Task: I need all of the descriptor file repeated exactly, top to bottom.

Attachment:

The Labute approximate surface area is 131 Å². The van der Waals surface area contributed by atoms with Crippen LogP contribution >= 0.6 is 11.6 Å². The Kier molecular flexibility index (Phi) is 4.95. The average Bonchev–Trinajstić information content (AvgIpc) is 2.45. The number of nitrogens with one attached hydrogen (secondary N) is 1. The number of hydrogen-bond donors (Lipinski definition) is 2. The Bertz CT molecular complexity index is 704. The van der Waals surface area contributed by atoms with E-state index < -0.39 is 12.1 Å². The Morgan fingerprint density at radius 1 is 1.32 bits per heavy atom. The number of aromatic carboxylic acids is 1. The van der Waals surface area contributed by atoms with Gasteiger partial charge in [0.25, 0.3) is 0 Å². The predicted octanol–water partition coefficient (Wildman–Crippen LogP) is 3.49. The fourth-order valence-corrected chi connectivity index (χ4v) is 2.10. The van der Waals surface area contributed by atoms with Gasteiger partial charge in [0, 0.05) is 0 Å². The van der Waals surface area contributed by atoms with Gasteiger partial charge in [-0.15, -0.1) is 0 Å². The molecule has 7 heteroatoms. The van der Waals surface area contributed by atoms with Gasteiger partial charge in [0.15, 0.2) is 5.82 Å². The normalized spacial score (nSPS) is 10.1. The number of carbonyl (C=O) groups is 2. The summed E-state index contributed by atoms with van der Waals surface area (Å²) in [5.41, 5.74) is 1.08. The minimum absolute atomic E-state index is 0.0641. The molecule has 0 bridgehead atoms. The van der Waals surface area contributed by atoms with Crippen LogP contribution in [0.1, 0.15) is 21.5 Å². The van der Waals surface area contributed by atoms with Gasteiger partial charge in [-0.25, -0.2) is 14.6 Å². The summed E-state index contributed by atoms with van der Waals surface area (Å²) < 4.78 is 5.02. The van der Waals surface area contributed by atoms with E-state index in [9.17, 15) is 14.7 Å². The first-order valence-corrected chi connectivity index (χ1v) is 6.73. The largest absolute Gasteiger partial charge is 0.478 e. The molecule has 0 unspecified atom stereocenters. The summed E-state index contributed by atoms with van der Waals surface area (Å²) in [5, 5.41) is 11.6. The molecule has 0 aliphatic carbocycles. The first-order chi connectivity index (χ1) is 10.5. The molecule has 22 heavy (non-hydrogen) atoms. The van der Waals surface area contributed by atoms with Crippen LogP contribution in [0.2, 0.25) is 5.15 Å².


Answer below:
The Labute approximate surface area is 131 Å². The van der Waals surface area contributed by atoms with Crippen LogP contribution >= 0.6 is 11.6 Å². The Kier molecular flexibility index (Phi) is 4.95. The average Bonchev–Trinajstić information content (AvgIpc) is 2.45. The number of nitrogens with one attached hydrogen (secondary N) is 1. The number of hydrogen-bond donors (Lipinski definition) is 2. The Bertz CT molecular complexity index is 704. The van der Waals surface area contributed by atoms with E-state index < -0.39 is 12.1 Å². The Morgan fingerprint density at radius 1 is 1.32 bits per heavy atom. The number of aromatic carboxylic acids is 1. The van der Waals surface area contributed by atoms with Gasteiger partial charge in [0.25, 0.3) is 0 Å². The predicted octanol–water partition coefficient (Wildman–Crippen LogP) is 3.49. The fourth-order valence-corrected chi connectivity index (χ4v) is 2.10. The van der Waals surface area contributed by atoms with Gasteiger partial charge in [0, 0.05) is 0 Å². The van der Waals surface area contributed by atoms with Gasteiger partial charge in [-0.15, -0.1) is 0 Å². The molecule has 7 heteroatoms. The van der Waals surface area contributed by atoms with Gasteiger partial charge in [0.15, 0.2) is 5.82 Å². The normalized spacial score (nSPS) is 10.1. The number of carbonyl (C=O) groups is 2. The summed E-state index contributed by atoms with van der Waals surface area (Å²) in [5.41, 5.74) is 1.08. The minimum absolute atomic E-state index is 0.0641. The molecule has 0 bridgehead atoms. The van der Waals surface area contributed by atoms with Crippen LogP contribution in [0.1, 0.15) is 21.5 Å². The van der Waals surface area contributed by atoms with Gasteiger partial charge in [-0.25, -0.2) is 14.6 Å². The summed E-state index contributed by atoms with van der Waals surface area (Å²) < 4.78 is 5.02. The van der Waals surface area contributed by atoms with E-state index in [9.17, 15) is 14.7 Å². The first-order valence-corrected chi connectivity index (χ1v) is 6.73. The largest absolute Gasteiger partial charge is 0.478 e. The molecule has 0 unspecified atom stereocenters. The summed E-state index contributed by atoms with van der Waals surface area (Å²) in [5, 5.41) is 11.6. The molecule has 0 aliphatic carbocycles. The first-order chi connectivity index (χ1) is 10.5. The molecule has 22 heavy (non-hydrogen) atoms. The van der Waals surface area contributed by atoms with Crippen LogP contribution in [0.2, 0.25) is 5.15 Å².